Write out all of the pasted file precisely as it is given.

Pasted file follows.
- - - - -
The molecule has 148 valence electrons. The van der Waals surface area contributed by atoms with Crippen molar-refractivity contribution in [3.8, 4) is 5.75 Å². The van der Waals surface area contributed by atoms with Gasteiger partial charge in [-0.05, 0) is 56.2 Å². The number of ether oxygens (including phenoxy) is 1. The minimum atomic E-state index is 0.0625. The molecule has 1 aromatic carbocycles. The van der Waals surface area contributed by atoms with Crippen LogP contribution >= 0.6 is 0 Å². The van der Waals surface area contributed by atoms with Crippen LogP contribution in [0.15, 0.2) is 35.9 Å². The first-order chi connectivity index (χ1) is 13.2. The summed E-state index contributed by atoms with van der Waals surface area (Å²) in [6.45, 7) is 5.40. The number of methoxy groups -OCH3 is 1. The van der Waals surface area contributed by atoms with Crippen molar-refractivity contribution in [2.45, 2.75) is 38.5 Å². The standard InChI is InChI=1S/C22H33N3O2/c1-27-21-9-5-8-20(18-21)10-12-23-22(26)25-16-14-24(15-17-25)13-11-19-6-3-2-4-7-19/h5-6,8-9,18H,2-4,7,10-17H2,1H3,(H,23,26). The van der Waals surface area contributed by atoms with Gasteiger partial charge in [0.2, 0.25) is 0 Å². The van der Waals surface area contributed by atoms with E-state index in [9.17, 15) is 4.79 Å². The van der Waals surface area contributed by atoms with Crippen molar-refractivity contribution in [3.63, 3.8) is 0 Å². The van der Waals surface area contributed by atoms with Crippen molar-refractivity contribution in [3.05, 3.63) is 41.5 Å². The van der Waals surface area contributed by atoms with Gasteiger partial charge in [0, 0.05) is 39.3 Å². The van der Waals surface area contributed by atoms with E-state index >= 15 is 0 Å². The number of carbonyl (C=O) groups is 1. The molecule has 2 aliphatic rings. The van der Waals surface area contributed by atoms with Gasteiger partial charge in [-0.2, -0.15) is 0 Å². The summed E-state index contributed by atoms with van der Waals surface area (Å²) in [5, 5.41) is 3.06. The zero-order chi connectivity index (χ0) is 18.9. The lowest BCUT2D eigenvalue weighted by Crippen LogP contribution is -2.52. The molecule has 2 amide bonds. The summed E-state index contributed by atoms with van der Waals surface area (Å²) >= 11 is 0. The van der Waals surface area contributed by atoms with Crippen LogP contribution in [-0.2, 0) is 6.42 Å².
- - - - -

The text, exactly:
The molecule has 148 valence electrons. The van der Waals surface area contributed by atoms with Crippen molar-refractivity contribution in [3.8, 4) is 5.75 Å². The van der Waals surface area contributed by atoms with Gasteiger partial charge in [-0.05, 0) is 56.2 Å². The number of ether oxygens (including phenoxy) is 1. The minimum atomic E-state index is 0.0625. The molecule has 1 aromatic carbocycles. The van der Waals surface area contributed by atoms with Crippen LogP contribution >= 0.6 is 0 Å². The van der Waals surface area contributed by atoms with Crippen LogP contribution in [0.15, 0.2) is 35.9 Å². The first-order chi connectivity index (χ1) is 13.2. The summed E-state index contributed by atoms with van der Waals surface area (Å²) in [6.45, 7) is 5.40. The number of methoxy groups -OCH3 is 1. The van der Waals surface area contributed by atoms with Crippen molar-refractivity contribution in [2.45, 2.75) is 38.5 Å². The standard InChI is InChI=1S/C22H33N3O2/c1-27-21-9-5-8-20(18-21)10-12-23-22(26)25-16-14-24(15-17-25)13-11-19-6-3-2-4-7-19/h5-6,8-9,18H,2-4,7,10-17H2,1H3,(H,23,26). The van der Waals surface area contributed by atoms with Gasteiger partial charge in [0.2, 0.25) is 0 Å². The van der Waals surface area contributed by atoms with E-state index in [9.17, 15) is 4.79 Å². The van der Waals surface area contributed by atoms with Crippen molar-refractivity contribution in [3.63, 3.8) is 0 Å². The van der Waals surface area contributed by atoms with Crippen molar-refractivity contribution in [3.05, 3.63) is 41.5 Å². The van der Waals surface area contributed by atoms with Gasteiger partial charge in [0, 0.05) is 39.3 Å². The van der Waals surface area contributed by atoms with E-state index >= 15 is 0 Å². The number of carbonyl (C=O) groups is 1. The molecule has 2 aliphatic rings. The van der Waals surface area contributed by atoms with Gasteiger partial charge in [-0.2, -0.15) is 0 Å². The summed E-state index contributed by atoms with van der Waals surface area (Å²) in [5, 5.41) is 3.06. The zero-order chi connectivity index (χ0) is 18.9. The lowest BCUT2D eigenvalue weighted by Crippen LogP contribution is -2.52. The molecule has 2 amide bonds. The summed E-state index contributed by atoms with van der Waals surface area (Å²) >= 11 is 0. The van der Waals surface area contributed by atoms with Crippen LogP contribution in [-0.2, 0) is 6.42 Å².